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“Mount Everest: Into the Death Zone” Documentary Essay (Movie Review)

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Updated: Sep 4th, 2020


Mount Everest: Into the Death Zone is a 2016 documentary by The Fifth Estate, a Canadian news magazine. The documentary tells the story of a Canadian that climbed Mount Everest and later on died due to complications caused by the climb (The Fifth Estate, 00:0:01-00:43:50). The film received both positive and negative responses from viewers. This paper provides a review of the film in terms of the cinematography and the storytelling techniques used. The paper proposes that while the cinematography approaches used are admirable, the storytelling techniques used were biased. It can be argued that the bias arises from the fact that the lady that died was a Canadian. Indeed, the news magazine is meant to tell the story without taking sides. However, it is clear that the reporter, Bob McKeown, picked a side while telling the story. The story does not have one clear theme. However, one can argue that the overlying theme is money. Other sub-themes that can be deduced from the documentary include self-determination, live and death, risk, and self-preservation.

Plot Summary

The documentary follows the final hours of Shriya Shah-Klorfine, a Canadian national who climbed Mount Everest. The young energetic and married woman had never climbed a mountain before. She, however, still was determined to make it to the top of the mountain and had acquired the services of an agency to help her reach her goal. The climb had its challenges but her determination and passion saw her reach the top of the mountain. Despite the agonizing climb, Shriya made it to an infamous part of the mountain, the “Death Zone”. Others, traveling with her, were left behind due to fear and fatigue and did not make it to the “Death Zone”. Additionally, on her journey down, she was left behind as she became paralyzed due to the extreme cold (The Fifth Estate, 00:31.29). Indeed, Shriya had seen the warning signs and had been cautioned by experienced Sherpas, but she was determined to get to the “Death Zone”. Despite her success, things start going wrong at this point.


The cinematography used is average but sufficient in regard to similar documentaries. The Fifth Estate relied on pictures of Shriya and those of former climbers to tell her story. Additionally, the news magazine uses generic shots of Mount Everest to show the different peaks, people walking up and down, and the climate of the place. The film goes further and uses real videos of Shriya during her journey. Most importantly, the documentary incorporates videos captured by phones of Shriya’s body being rescued after ten days in the “Death Zone”. The voice and sound in the film are well done. It is important to note, however, that since much of the story is told by family and Sherpas, a good number of the shots were done in a green room. Thus, getting quality sound and lighting was not a challenge for the producers. Overall, the film is able to give the viewer a wholesome feel of what happened to Shriya. This is done through the use of real videos shot by Sherpas during Shriya’s climb and descend, and also pictures that had been captured.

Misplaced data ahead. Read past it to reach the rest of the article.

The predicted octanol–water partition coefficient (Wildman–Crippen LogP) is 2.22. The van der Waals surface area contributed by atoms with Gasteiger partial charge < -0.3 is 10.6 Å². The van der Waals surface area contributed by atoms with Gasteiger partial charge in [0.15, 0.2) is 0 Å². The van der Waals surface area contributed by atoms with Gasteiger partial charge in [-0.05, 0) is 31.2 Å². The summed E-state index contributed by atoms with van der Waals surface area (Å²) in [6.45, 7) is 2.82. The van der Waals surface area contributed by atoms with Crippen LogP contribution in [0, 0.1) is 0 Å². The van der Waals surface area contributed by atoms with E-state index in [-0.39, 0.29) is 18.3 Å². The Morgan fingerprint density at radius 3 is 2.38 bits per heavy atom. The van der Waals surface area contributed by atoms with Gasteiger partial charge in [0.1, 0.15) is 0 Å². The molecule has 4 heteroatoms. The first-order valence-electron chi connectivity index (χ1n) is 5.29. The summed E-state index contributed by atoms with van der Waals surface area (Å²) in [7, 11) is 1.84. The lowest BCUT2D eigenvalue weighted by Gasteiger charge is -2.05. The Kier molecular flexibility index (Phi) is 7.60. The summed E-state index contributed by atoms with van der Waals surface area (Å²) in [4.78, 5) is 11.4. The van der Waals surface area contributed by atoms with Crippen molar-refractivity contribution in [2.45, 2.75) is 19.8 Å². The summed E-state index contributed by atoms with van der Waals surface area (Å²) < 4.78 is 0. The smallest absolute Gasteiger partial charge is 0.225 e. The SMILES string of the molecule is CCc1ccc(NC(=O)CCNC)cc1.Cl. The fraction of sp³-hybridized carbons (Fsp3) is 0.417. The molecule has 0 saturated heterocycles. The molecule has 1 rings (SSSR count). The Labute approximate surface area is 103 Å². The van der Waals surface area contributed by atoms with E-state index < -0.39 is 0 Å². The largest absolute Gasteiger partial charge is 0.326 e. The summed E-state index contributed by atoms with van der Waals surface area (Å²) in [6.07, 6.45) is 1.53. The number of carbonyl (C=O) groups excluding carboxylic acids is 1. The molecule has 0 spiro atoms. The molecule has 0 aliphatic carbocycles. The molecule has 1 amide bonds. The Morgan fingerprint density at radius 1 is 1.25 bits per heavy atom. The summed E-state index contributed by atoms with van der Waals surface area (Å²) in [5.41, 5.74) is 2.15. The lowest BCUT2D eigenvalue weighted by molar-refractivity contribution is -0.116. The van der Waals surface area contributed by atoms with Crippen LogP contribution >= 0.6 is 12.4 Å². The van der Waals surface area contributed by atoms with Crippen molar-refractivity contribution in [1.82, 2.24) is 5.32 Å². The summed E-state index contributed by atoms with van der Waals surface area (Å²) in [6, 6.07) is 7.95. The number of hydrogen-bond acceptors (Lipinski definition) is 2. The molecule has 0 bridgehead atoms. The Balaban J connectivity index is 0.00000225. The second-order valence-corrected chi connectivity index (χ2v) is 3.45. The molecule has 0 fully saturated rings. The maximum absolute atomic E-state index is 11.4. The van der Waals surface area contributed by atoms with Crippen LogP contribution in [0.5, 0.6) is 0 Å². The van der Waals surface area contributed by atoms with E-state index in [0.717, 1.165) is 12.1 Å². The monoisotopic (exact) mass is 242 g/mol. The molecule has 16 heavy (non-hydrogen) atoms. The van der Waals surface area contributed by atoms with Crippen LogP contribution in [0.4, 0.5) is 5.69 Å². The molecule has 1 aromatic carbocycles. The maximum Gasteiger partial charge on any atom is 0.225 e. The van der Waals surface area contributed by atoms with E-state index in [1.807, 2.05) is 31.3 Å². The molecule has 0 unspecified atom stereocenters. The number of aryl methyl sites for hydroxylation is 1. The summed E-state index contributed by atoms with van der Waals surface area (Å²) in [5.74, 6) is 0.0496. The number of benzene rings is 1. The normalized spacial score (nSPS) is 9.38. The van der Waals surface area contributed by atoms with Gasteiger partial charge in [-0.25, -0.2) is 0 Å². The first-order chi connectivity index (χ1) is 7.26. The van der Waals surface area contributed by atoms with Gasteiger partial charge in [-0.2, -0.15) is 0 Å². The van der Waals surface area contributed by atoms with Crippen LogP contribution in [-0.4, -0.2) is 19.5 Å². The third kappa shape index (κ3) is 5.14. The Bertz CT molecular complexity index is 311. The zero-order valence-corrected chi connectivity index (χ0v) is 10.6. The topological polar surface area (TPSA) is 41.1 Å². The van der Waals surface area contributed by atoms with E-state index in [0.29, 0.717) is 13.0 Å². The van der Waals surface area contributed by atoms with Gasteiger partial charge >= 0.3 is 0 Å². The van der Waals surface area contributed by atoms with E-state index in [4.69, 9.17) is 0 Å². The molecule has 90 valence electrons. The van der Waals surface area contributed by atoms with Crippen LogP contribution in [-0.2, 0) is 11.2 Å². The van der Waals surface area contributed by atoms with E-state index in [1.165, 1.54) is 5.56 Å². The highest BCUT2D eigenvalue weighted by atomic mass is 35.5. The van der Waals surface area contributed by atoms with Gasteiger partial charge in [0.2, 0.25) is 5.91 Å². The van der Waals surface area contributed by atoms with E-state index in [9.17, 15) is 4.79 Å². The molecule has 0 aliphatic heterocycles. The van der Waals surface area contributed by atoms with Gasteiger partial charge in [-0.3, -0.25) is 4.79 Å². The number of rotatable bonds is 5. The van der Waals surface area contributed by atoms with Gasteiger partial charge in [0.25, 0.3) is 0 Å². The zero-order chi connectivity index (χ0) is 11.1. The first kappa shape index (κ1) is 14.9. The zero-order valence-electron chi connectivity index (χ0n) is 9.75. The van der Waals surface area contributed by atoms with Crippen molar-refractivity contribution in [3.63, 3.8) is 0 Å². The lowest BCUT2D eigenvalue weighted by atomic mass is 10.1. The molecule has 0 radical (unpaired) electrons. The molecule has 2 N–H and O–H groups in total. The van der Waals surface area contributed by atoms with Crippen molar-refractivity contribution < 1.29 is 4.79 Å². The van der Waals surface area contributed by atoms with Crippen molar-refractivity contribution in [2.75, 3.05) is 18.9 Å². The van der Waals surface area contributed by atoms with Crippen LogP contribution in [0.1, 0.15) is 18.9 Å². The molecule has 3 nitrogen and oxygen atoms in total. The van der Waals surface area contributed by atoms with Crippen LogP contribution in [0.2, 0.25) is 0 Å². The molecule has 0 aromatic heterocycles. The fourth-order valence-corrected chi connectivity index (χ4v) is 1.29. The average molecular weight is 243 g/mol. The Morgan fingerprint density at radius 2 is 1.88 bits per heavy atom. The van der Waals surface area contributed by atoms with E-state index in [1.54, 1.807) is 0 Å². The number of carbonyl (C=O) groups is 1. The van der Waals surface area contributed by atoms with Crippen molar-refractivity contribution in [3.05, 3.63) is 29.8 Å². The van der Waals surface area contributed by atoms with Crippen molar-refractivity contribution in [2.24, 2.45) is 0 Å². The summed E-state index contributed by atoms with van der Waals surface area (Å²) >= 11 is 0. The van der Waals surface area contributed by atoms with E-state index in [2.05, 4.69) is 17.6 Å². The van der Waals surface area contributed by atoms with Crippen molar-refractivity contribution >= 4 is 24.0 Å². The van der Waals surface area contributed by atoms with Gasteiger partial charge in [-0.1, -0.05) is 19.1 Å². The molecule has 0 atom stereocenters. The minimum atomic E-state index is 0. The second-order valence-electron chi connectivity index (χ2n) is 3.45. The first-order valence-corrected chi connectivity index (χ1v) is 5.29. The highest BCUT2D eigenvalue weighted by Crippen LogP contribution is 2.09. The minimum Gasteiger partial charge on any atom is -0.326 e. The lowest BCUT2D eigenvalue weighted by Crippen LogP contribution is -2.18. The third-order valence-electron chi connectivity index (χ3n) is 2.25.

There are various things that affect the interpretation of the film. One is the themes that have been highlighted. Through the subject matters, the viewer can tell of Shriya’s determination. However, the same topics have focused the blame on the company that offered Shriya the opportunity to climb Everest. By doing so, the producer pulls attention to Shriya’s own mistakes during the climb. For instance, she had no experience and should not have been climbing the mountain in the first place. Also, by fully blaming a startup company, the producer shines more light on the fact that Shriya chose the startup as the more experienced companies would not have allowed her to climb the mountain with no climbing experience. The narrative allows the viewer to understand the type of person Shriya was, and what drove her to climb Mount Everest. Additionally, through the narrative, the viewer can understand that many elements lead to the death of Shriya. Blame cannot be placed on one person or entity. Shriya received less oxygen, meaning she was suffocating on her way down. Due to her lack of experience, she could not tell that the oxygen she had received would run out before she reached down.


The documentary Mount Everest: Into the Death Zone, is worth watching as it tells the story of a determined and endearing woman, Shriya Shah-Klorfine. Her determination saw her climb Mount Everest without any prior climbing experience. However, the film is also worth watching as it shows how many people lose their lives climbing the mountain, without proper preparation. As one watches the film, one cannot help but note that many climbers passed by Shriya’s body, still heading up the mountain. To some extent, one can argue that it is expected that some people who climb the mountain will not come back down alive. The film captures emotions, while at the same time, will shock the viewer on the extremes human beings are capable and determined to go, albeit being dangerous.

Work Cited

. YouTube, uploaded by The Fifth Estate, 2016. Web.

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